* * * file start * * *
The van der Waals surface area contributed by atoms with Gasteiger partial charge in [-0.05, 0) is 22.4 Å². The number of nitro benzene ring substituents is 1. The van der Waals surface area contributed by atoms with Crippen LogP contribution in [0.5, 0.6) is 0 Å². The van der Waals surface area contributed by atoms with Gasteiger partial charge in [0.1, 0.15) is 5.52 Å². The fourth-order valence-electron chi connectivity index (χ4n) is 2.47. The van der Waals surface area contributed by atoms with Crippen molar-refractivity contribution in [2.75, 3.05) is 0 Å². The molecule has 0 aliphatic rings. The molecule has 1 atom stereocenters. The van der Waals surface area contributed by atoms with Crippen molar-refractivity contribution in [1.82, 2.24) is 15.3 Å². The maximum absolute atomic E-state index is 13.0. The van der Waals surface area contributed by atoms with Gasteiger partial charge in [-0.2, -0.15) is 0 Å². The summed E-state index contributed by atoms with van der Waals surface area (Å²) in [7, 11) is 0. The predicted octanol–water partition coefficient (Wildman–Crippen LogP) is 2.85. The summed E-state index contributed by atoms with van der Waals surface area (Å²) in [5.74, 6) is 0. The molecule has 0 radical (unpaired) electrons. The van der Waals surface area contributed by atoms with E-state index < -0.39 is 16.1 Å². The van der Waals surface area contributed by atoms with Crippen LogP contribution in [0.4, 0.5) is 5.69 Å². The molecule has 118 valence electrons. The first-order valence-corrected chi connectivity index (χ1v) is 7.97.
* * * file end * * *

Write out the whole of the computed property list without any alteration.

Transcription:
The van der Waals surface area contributed by atoms with Gasteiger partial charge in [-0.05, 0) is 22.4 Å². The number of nitro benzene ring substituents is 1. The van der Waals surface area contributed by atoms with Crippen LogP contribution in [0.5, 0.6) is 0 Å². The van der Waals surface area contributed by atoms with Gasteiger partial charge in [0.1, 0.15) is 5.52 Å². The fourth-order valence-electron chi connectivity index (χ4n) is 2.47. The van der Waals surface area contributed by atoms with Crippen molar-refractivity contribution in [2.75, 3.05) is 0 Å². The molecule has 0 aliphatic rings. The molecule has 1 atom stereocenters. The van der Waals surface area contributed by atoms with Crippen molar-refractivity contribution in [1.82, 2.24) is 15.3 Å². The maximum absolute atomic E-state index is 13.0. The van der Waals surface area contributed by atoms with Gasteiger partial charge in [-0.2, -0.15) is 0 Å². The summed E-state index contributed by atoms with van der Waals surface area (Å²) in [7, 11) is 0. The predicted octanol–water partition coefficient (Wildman–Crippen LogP) is 2.85. The summed E-state index contributed by atoms with van der Waals surface area (Å²) in [5.74, 6) is 0. The molecule has 0 radical (unpaired) electrons. The van der Waals surface area contributed by atoms with E-state index < -0.39 is 16.1 Å². The van der Waals surface area contributed by atoms with Crippen LogP contribution in [0.4, 0.5) is 5.69 Å². The molecule has 118 valence electrons. The first-order valence-corrected chi connectivity index (χ1v) is 7.97.